09 Feb Medellin Colombia, from the world’s most dangerous to most innovative city
There are two bird statues in San Antonio Square in Medellin Colombia. One is discoloured and gnarled, destroyed by a bomb in 1995 that killed 22 people who were enjoying a music concert. The second bird is identical save for the fact that it’s shiny and whole. These Pajaros de Paz, Birds of Peace, are a stark reminder of Medellin’s troubled past, but also of its transformation from the most dangerous to the most innovative city in the world.
As our Colombian tour guide Pablo, who shares a name with Colombia’s infamous drug baron, told us the story of Fernando Botero’s birds, a swarm of police on motorbikes converged on the square. They stopped to search a group of men just a few feet from the statues and Pablo joked: “See how safe Medellin is these days?” But that’s the thing, Medellin is so much safer than it used to be.
The murder capital of the world
Twenty years ago, this free walking tour wouldn’t have existed, this group of European, American and Argentinian tourists wouldn’t even have been in Colombia. In 1988, Time Magazine dubbed Medellin the most dangerous city in the world, home to Pablo Escobar’s notorious drug cartel and in the early 90s, its murder rates were staggeringly high. Our guide Pablo, who is just a few years younger than us, remembers walking to school in those days and seeing dead bodies on the street.
Now, as Pablo leads us through the squares and streets of the central district, local people call out: “Hello Gringos!” as we pass. The city is a hive of commerce, busy with shops and street stalls selling everything from electronics to clothes and watches. There are empanada and arepa stalls and vendors selling cups of cold sugarcane and lime juice. In Parque Berrio, musicians gather for evening jamming sessions and people of all ages rock up to dance.
Medellin Colombia transformed
After decades of messy war and politics, which Pablo briefly explained to us but I have barely the slightest grasp of, the government has done an amazing job of transforming Medellin. Take Plaza las Luces, which once held the burnt shell of a market where homeless people lived. City planners tore it down and planted bamboo, they opened shelters and rehab centres and installed a forest of spiked poles that light up at night. Just off the square, Pablo showed us the secretary of education building that was once full of makeshift shacks where people with drug addictions lived.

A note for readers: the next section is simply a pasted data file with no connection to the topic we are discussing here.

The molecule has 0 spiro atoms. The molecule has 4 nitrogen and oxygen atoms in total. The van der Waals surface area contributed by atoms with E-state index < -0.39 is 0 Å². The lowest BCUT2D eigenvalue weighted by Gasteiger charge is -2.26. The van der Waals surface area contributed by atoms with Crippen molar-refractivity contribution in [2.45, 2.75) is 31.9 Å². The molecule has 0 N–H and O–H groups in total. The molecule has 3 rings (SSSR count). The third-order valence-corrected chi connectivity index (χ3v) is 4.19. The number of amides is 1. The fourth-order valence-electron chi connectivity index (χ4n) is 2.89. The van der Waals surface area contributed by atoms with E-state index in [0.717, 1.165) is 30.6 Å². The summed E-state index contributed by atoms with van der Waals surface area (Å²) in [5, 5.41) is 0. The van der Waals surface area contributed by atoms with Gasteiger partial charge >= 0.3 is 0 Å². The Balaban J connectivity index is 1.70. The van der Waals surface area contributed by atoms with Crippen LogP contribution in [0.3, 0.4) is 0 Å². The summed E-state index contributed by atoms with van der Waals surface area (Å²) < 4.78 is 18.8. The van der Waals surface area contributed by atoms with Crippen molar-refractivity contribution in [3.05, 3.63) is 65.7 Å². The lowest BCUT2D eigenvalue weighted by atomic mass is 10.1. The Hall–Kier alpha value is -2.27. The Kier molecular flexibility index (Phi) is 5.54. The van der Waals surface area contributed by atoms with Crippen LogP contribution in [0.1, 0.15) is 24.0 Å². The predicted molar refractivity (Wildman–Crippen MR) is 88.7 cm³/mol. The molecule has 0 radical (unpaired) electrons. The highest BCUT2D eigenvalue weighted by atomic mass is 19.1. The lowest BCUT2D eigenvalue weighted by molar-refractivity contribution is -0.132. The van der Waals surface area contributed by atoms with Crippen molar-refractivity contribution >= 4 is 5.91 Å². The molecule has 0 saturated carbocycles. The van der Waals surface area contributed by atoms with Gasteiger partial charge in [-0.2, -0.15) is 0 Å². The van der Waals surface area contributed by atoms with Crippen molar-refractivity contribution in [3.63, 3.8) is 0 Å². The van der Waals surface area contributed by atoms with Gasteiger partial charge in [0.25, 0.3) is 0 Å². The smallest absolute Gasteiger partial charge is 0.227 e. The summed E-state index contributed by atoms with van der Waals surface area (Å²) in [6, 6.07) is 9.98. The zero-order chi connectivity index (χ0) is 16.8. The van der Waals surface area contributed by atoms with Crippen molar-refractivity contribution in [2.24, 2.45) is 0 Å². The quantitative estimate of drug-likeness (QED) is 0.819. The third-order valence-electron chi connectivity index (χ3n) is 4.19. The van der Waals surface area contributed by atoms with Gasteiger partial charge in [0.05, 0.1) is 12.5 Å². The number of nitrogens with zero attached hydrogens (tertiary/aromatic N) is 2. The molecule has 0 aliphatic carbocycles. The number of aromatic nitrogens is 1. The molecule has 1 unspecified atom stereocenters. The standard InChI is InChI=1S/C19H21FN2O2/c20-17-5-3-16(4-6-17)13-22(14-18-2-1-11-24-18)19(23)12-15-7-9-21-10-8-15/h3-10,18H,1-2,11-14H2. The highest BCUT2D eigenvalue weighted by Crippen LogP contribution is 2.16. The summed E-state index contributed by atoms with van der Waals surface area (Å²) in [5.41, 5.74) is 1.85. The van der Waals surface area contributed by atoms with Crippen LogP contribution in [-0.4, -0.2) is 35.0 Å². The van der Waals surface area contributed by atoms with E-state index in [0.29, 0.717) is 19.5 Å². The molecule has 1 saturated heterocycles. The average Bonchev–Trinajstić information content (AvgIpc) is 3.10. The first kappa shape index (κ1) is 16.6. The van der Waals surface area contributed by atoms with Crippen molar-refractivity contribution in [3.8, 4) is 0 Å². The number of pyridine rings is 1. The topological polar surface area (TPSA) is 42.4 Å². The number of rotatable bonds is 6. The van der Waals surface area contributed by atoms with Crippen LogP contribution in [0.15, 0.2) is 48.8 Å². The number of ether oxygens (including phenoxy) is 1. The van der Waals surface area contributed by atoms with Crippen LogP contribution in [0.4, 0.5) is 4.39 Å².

Medellin now boasts modern libraries, a cable car and a metro system that links all the once-isolated hillside communities to the city centre. These places used to be drug cartel strongholds and areas the police reportedly refused to go. The famous Colombian artist Botero donated 23 of his statues, worth millions of dollars, to the city and they sit proudly in a square named after him, alongside the checkerboard church-like Palace of Culture.
In 2013, the Urban Land Institute named Medellin the world’s most innovative city for its incredible turnaround. Yet, as Pablo explained to us, this transformation is fragile. While there’s less violence now, there are still gangs and street crime has risen. We saw people collecting signatures for a petition against the government’s peace agreement with FARC. According to Pablo, people take crack in Bolivar Square right next to the police station. Outside Veracruz Church, sex workers wait for customers in broad daylight. There are soldiers with guns and police men in florescent vests everywhere.
It’s confusing, Medellin.
Our month in Medellin Colombia
When we first arrived here last weekend and took a trip into the city centre, I admit that we didn’t feel comfortable. I certainly wouldn’t walk around at night on my own, the same way I would in cities like London, Hanoi or Chiang Mai. However, hearing Pablo talk so vividly about what life used to be like in Medellin, I was awed by how the city had managed to reinvent itself. I was humbled by how happy and welcoming the people are and I was moved by the way Pablo spoke about his country, its struggles and hopes for the future.
“People are happy to see you here,” Pablo told us, “because you’re a sign that Colombia is changing.”
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Although I still feel terribly ignorant about Colombia’s culture and past, this incredible free walking tour (not sponsored by the way), really helped me start to make sense of Medellin Colombia. As we stay here for the next month, we’re hoping to learn even more about this bewildering, yet fascinating city.